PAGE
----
The remaining cash is mainly allocated to
- Share buybacks
- Debt service
Sysco Credit Rating
Knowing a company’s credit rating can be helpful. I use it as one indicator of dividend safety.
A corporation’s credit rating is similar to how your personal credit score works. Higher ratings mean lower risk to those who lend the company money. Also, higher ratings mean lenders will be more likely to get their loans paid back.
Sysco has a lower credit rating as compared to most quality dividend-paying companies. They are rated BBB+ and A3 by S&P and Moody’s, respectively. As indicated in the chart below, that is still investment grade, but with moderate credit risk.
Sysco Financial Position
The one weak spot for Sysco is its financial position. Why? The company carries a large amount of debt.
Debt to equity checks in at 3.75 to 1. This is very high. As a comparison, the average S&P 500 company has a debt to equity ratio of less than 1 to 1.
So, Sysco is much more leveraged than the average S&P 500 company. And carries more debt than the typical dividend-paying company that I review here at Dividends Diversify.
Higher debt levels are likely 1 reason for a moderate credit risk evaluation by Moody’s.
Sysco Dividend Safety
I see little risk to the Sysco dividend for the foreseeable future.
My evaluation is based on Sysco’s:
- Ample free cash flow
- Modest dividend payout ratios
- Historical dividend track record
- Solid business fundamentals
The debt to equity ratio does present a minor red flag. Because I do not like my dividend stocks loaded with debt. On the other hand, the predictability of Sysco’s business and cash flow offset my concerns.
Sysco Dividend Growth Projection
For each of my dividend stocks, I like to make a projection of future dividend growth. Doing so helps me plan my future income. And, provides an expectation to compare future dividend increases against.
I base my projection on several factors including:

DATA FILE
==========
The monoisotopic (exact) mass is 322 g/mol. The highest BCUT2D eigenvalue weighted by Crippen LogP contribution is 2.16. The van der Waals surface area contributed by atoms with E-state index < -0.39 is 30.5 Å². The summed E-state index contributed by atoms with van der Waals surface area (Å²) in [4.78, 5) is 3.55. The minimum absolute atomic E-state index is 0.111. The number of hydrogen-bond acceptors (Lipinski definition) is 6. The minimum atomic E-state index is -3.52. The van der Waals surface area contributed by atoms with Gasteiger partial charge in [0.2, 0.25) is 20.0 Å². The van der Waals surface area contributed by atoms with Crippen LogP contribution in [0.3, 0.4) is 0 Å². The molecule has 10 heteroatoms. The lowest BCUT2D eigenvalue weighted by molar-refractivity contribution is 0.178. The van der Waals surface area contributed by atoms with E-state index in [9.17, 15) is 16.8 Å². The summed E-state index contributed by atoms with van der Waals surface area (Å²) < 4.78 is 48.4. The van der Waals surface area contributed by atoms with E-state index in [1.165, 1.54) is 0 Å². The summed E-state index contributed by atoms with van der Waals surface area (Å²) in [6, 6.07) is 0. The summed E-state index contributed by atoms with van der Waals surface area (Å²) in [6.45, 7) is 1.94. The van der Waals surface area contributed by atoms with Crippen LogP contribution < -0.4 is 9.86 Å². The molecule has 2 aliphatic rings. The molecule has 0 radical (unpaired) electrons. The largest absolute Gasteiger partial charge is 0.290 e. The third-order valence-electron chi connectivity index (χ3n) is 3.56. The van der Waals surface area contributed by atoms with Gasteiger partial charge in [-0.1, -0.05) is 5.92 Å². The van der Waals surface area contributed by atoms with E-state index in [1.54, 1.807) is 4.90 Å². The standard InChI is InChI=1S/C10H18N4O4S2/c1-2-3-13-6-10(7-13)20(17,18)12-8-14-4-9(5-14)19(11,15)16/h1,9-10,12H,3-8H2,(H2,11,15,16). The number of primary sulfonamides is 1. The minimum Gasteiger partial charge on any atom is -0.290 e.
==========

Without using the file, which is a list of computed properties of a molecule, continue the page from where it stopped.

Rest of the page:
- Historical dividend growth
- Dividend payout ratios
- Stated dividend policy (when provided)
- Business fundamentals
- Business strategy and its growth potential
Based on my review, I expect Sysco to grow revenues 4-5% annually. With profit growth of 7-9%. Given their past behaviors I see management keeping the dividend payout ratio near 50%.
So, in the long run, I expect the dividend to grow right along with earnings, or about 8% annually.
Sysco Stock Valuation
Sysco stock is a little pricey, in my opinion.
It is another one of those high-quality dividend growth stocks that rarely go on sale. Let’s look at a few valuation measures to prove this out.
Price To Earnings Ratio
At more than 23 times forward earnings, it would take a price drop into the low 60’s to bring Sysco stock value in line with the S&P 500 forward price to earnings ratio.
Similarly, the investment analysis firm Morningstar places a fair value rating of $61 per share on Sysco stock.
It would also take a price drop to $60 per share to generate a 3% dividend yield. I prefer dividend yields in the 3-5% range.
Dividend Discount Model
On the other hand, the single-stage dividend discount model shows Sysco stock to be undervalued.
For this purpose, I used the $1.80 per share dividend, 8% dividend growth forecast, and a 10% desired return on investment.
Based on these assumptions, the dividend discount model tells us the fair value is $97 per share. The dividend discount model will always favor a rapidly growing dividend.
Sysco Dividend Stock Analysis Wrap Up
Sysco stock holds a mid-size position in my dividend stock portfolio. I won’t be adding to my position at current prices because of the relatively low dividend yield and high stock valuation.
However, I do believe Sysco is an excellent company and an outstanding dividend growth stock. For those looking to establish a position, it is suitable for smaller incremental purchases done over time, in my opinion.
Going forward, I will keep an eye on the high debt levels. But for my money, I like Sysco’s historical dividend track record, dividend growth, and dividend safety as part of my long term holdings.